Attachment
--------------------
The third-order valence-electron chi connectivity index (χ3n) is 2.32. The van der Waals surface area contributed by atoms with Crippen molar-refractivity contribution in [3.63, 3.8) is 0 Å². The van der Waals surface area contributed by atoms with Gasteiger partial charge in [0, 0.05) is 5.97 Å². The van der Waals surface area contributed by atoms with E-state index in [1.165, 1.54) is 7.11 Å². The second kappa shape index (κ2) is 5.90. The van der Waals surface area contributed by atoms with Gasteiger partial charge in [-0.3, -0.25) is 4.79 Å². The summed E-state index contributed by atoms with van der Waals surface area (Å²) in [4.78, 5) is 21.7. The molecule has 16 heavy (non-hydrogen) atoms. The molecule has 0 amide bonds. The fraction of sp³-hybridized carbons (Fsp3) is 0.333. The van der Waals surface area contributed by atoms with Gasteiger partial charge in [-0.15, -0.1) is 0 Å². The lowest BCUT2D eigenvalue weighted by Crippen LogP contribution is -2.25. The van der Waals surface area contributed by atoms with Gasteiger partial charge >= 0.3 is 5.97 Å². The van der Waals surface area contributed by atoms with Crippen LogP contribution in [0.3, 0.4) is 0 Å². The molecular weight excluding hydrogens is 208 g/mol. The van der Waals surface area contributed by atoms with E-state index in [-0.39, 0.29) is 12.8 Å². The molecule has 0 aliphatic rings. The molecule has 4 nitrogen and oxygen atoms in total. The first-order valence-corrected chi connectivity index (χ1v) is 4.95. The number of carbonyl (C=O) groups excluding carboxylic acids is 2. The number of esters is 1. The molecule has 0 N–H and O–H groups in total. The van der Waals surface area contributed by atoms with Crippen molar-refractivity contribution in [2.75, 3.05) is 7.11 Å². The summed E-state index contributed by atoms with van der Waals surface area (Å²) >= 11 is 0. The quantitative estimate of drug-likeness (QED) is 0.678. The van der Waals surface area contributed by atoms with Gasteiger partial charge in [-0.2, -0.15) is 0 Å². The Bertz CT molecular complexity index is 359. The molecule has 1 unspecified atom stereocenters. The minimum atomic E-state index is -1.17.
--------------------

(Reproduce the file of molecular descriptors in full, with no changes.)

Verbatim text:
The third-order valence-electron chi connectivity index (χ3n) is 2.32. The van der Waals surface area contributed by atoms with Crippen molar-refractivity contribution in [3.63, 3.8) is 0 Å². The van der Waals surface area contributed by atoms with Gasteiger partial charge in [0, 0.05) is 5.97 Å². The van der Waals surface area contributed by atoms with E-state index in [1.165, 1.54) is 7.11 Å². The second kappa shape index (κ2) is 5.90. The van der Waals surface area contributed by atoms with Gasteiger partial charge in [-0.3, -0.25) is 4.79 Å². The summed E-state index contributed by atoms with van der Waals surface area (Å²) in [4.78, 5) is 21.7. The molecule has 16 heavy (non-hydrogen) atoms. The molecule has 0 amide bonds. The fraction of sp³-hybridized carbons (Fsp3) is 0.333. The van der Waals surface area contributed by atoms with Gasteiger partial charge in [-0.15, -0.1) is 0 Å². The lowest BCUT2D eigenvalue weighted by Crippen LogP contribution is -2.25. The van der Waals surface area contributed by atoms with Gasteiger partial charge >= 0.3 is 5.97 Å². The van der Waals surface area contributed by atoms with Crippen LogP contribution in [0.3, 0.4) is 0 Å². The molecular weight excluding hydrogens is 208 g/mol. The van der Waals surface area contributed by atoms with E-state index in [-0.39, 0.29) is 12.8 Å². The molecule has 0 aliphatic rings. The molecule has 4 nitrogen and oxygen atoms in total. The first-order valence-corrected chi connectivity index (χ1v) is 4.95. The number of carbonyl (C=O) groups excluding carboxylic acids is 2. The number of esters is 1. The molecule has 0 N–H and O–H groups in total. The van der Waals surface area contributed by atoms with Crippen molar-refractivity contribution in [2.75, 3.05) is 7.11 Å². The summed E-state index contributed by atoms with van der Waals surface area (Å²) >= 11 is 0. The quantitative estimate of drug-likeness (QED) is 0.678. The van der Waals surface area contributed by atoms with Gasteiger partial charge in [-0.2, -0.15) is 0 Å². The Bertz CT molecular complexity index is 359. The molecule has 1 unspecified atom stereocenters. The minimum atomic E-state index is -1.17.